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We were able to see the poorer side of Paje, just a few minutes walk from our hotel.  It’s incredible the stark difference between the resorts surrounding this village.

On our last day in Paje, we rose before the sun to leave our hotel at 5:30am (which is 11:30 usiku in Swahili time) to head to Kizimkazi, about a 20 minute drive north.  We arrived at the beach as the sun was rising and piled into two wooden boats so as not to harm the creatures we were following.  As we headed to deeper water, we were told to be ready to jump in the water at any second in case there was a sighting so we all got our fins, mask, and snorkel ready (and in my case, my GoPro camera as well).  We heard a “GO GO GO” and we rushed into the surprisingly warm water and I stuck my camera in front of me so I didn’t miss anything.  After the bubbles cleared, I saw some dark figures swimming below me, so I followed their path, and before I knew it, I was swimming less than twenty feet away from a pod of bottlenose dolphins!  It was incredible to get that close to a wild dolphin and they were so peaceful and strong and just beautiful.  I didn’t even know that it was possible to swim with wild dolphins – I thought it was just a Discovery Cove thing.  I took plenty of footage, which you can check out below!

This was absolutely incredible.  The dolphins weren’t afraid of us, they were just hanging out with some small humans watching.

I had a truly African experience a few days ago.  We had an assignment to take what’s called a daladala to different places in Zanzibar and our project was at some old Arabic ruins next to the ocean.  Those were interesting and all, but the really interesting thing was the daladala ride.  Daladalas are basically open-air buses you can take for 300/= (about $0.18) but they pack you in more than sardines, so good luck if you’re even the least bit claustrophobic.  But people are more than happy to move over to accommodate someone else so they don’t have to crouch on the ground.  We ended up sitting in each other’s laps (good thing there were four of us).  Deciding to study Kiswahili on the daladala was actually a good idea because many of the people on the daladala wanted to help us out, especially when we were asked to pay twice.  The kindness of the Zanzibaris is without end, and I’m grateful to each and every one that has helped me in my short time in Zanzibar so far, and I’m sure I will owe them big time by the end of my time here.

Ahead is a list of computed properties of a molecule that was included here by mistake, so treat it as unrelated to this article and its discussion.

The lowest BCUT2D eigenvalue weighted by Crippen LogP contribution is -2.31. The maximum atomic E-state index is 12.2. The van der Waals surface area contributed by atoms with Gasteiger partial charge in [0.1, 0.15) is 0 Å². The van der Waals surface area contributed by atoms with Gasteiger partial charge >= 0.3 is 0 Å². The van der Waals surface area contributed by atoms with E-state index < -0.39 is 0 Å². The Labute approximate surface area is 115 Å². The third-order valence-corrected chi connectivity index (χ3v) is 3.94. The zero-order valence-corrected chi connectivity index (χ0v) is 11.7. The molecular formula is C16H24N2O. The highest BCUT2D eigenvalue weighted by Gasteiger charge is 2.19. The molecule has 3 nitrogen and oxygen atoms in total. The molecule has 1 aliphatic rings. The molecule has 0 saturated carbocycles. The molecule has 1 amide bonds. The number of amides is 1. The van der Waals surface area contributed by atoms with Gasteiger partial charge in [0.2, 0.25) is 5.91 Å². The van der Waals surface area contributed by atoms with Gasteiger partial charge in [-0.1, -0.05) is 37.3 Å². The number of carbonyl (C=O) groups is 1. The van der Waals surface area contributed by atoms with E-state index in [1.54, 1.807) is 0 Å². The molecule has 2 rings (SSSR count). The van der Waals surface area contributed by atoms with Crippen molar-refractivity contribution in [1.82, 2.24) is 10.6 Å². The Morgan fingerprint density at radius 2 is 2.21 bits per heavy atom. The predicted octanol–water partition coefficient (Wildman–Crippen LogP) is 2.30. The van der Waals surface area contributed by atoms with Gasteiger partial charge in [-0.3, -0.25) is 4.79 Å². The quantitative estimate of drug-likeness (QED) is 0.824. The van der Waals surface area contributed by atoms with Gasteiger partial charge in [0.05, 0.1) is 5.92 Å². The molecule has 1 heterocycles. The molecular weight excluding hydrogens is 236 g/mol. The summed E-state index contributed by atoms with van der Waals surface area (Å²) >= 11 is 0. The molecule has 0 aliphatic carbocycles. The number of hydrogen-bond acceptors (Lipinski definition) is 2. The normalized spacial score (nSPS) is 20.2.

This is a daladala
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The inside of the daladala.  This was not even close to how packed we were on the way to the ruins.

And lastly, feel such a sense of belonging to this town and my group of sixteen.  We are recognized walking on the streets of Stone Town and asked how our Kiswahili language class is going and if we’ve learned anything new since we last saw each other.  And one specific experience was when I was at the site of the ruins.  I finally learned how to tie my khanga (a single piece of fabric you tie around your waist and wear as a skirt), and when I walked up to the beach bar, one of the women working there told me “You tie your khanga just like a Zanzibari!” and that was the moment that I realized that I’m no longer a mzungu.



The long yellow skirt I’m wearing is a khanga

My first few weeks here have already been unforgettable, and I’m really coming to understand the meaning of “experiential learning”, and not just having lectures.  Stone Town is beautiful and has so much history, which I will be posting updates about regularly.